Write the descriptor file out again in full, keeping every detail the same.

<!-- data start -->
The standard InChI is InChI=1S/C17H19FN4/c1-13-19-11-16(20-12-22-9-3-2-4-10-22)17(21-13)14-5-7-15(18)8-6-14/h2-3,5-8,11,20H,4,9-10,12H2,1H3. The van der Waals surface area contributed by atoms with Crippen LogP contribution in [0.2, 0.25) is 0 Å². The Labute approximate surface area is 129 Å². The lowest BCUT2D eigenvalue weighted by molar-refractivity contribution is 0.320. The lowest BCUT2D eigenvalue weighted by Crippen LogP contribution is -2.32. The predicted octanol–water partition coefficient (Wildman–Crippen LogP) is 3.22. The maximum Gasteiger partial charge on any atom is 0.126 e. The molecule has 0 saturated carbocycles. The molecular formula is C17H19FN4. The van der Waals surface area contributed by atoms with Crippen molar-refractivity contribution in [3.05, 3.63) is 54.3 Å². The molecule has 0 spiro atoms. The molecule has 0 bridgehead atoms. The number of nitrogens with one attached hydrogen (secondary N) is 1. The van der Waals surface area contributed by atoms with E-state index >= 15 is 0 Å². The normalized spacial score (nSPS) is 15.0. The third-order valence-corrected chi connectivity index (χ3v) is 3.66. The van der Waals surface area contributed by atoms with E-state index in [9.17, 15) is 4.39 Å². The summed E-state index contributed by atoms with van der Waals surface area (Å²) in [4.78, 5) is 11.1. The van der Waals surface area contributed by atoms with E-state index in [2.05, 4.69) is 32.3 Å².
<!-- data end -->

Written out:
The standard InChI is InChI=1S/C17H19FN4/c1-13-19-11-16(20-12-22-9-3-2-4-10-22)17(21-13)14-5-7-15(18)8-6-14/h2-3,5-8,11,20H,4,9-10,12H2,1H3. The van der Waals surface area contributed by atoms with Crippen LogP contribution in [0.2, 0.25) is 0 Å². The Labute approximate surface area is 129 Å². The lowest BCUT2D eigenvalue weighted by molar-refractivity contribution is 0.320. The lowest BCUT2D eigenvalue weighted by Crippen LogP contribution is -2.32. The predicted octanol–water partition coefficient (Wildman–Crippen LogP) is 3.22. The maximum Gasteiger partial charge on any atom is 0.126 e. The molecule has 0 saturated carbocycles. The molecular formula is C17H19FN4. The van der Waals surface area contributed by atoms with Crippen molar-refractivity contribution in [3.05, 3.63) is 54.3 Å². The molecule has 0 spiro atoms. The molecule has 0 bridgehead atoms. The number of nitrogens with one attached hydrogen (secondary N) is 1. The van der Waals surface area contributed by atoms with E-state index >= 15 is 0 Å². The normalized spacial score (nSPS) is 15.0. The third-order valence-corrected chi connectivity index (χ3v) is 3.66. The van der Waals surface area contributed by atoms with E-state index in [9.17, 15) is 4.39 Å². The summed E-state index contributed by atoms with van der Waals surface area (Å²) in [4.78, 5) is 11.1. The van der Waals surface area contributed by atoms with E-state index in [2.05, 4.69) is 32.3 Å².